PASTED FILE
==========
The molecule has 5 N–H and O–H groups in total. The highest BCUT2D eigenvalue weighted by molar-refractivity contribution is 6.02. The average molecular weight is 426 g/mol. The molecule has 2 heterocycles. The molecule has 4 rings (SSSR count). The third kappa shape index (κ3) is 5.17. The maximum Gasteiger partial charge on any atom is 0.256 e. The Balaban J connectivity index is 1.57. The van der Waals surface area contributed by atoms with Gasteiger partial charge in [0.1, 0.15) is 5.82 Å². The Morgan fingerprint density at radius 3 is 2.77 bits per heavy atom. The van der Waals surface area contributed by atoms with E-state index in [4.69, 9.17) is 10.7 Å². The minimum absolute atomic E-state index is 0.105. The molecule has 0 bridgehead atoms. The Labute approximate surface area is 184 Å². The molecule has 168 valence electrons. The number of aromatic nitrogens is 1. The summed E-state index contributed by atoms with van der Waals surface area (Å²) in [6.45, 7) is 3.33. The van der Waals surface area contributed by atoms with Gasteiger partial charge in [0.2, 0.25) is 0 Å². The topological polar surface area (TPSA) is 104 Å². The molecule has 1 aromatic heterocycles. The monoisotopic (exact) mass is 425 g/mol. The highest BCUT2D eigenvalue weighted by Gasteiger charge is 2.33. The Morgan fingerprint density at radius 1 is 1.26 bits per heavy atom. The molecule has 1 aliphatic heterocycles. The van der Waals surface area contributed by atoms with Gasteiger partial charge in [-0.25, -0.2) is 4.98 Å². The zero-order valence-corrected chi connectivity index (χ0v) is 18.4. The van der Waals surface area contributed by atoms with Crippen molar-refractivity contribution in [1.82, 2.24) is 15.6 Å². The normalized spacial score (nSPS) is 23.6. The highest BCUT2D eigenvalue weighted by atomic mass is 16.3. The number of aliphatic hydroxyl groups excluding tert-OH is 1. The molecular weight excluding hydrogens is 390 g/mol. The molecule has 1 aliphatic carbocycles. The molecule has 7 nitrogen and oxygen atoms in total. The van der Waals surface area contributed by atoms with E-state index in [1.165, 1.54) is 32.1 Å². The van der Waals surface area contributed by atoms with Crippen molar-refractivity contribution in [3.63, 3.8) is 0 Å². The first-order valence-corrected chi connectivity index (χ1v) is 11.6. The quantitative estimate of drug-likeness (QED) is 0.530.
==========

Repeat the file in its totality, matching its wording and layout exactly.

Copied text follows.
The molecule has 5 N–H and O–H groups in total. The highest BCUT2D eigenvalue weighted by molar-refractivity contribution is 6.02. The average molecular weight is 426 g/mol. The molecule has 2 heterocycles. The molecule has 4 rings (SSSR count). The third kappa shape index (κ3) is 5.17. The maximum Gasteiger partial charge on any atom is 0.256 e. The Balaban J connectivity index is 1.57. The van der Waals surface area contributed by atoms with Gasteiger partial charge in [0.1, 0.15) is 5.82 Å². The Morgan fingerprint density at radius 3 is 2.77 bits per heavy atom. The van der Waals surface area contributed by atoms with E-state index in [4.69, 9.17) is 10.7 Å². The minimum absolute atomic E-state index is 0.105. The molecule has 0 bridgehead atoms. The Labute approximate surface area is 184 Å². The molecule has 168 valence electrons. The number of aromatic nitrogens is 1. The summed E-state index contributed by atoms with van der Waals surface area (Å²) in [6.45, 7) is 3.33. The van der Waals surface area contributed by atoms with Gasteiger partial charge in [0.2, 0.25) is 0 Å². The topological polar surface area (TPSA) is 104 Å². The molecule has 1 aromatic heterocycles. The monoisotopic (exact) mass is 425 g/mol. The highest BCUT2D eigenvalue weighted by Gasteiger charge is 2.33. The Morgan fingerprint density at radius 1 is 1.26 bits per heavy atom. The molecule has 1 aliphatic heterocycles. The van der Waals surface area contributed by atoms with Gasteiger partial charge in [-0.25, -0.2) is 4.98 Å². The zero-order valence-corrected chi connectivity index (χ0v) is 18.4. The van der Waals surface area contributed by atoms with Crippen molar-refractivity contribution in [1.82, 2.24) is 15.6 Å². The normalized spacial score (nSPS) is 23.6. The highest BCUT2D eigenvalue weighted by atomic mass is 16.3. The number of aliphatic hydroxyl groups excluding tert-OH is 1. The molecular weight excluding hydrogens is 390 g/mol. The molecule has 1 aliphatic carbocycles. The molecule has 7 nitrogen and oxygen atoms in total. The van der Waals surface area contributed by atoms with E-state index in [1.165, 1.54) is 32.1 Å². The van der Waals surface area contributed by atoms with Crippen molar-refractivity contribution in [3.63, 3.8) is 0 Å². The first-order valence-corrected chi connectivity index (χ1v) is 11.6. The quantitative estimate of drug-likeness (QED) is 0.530.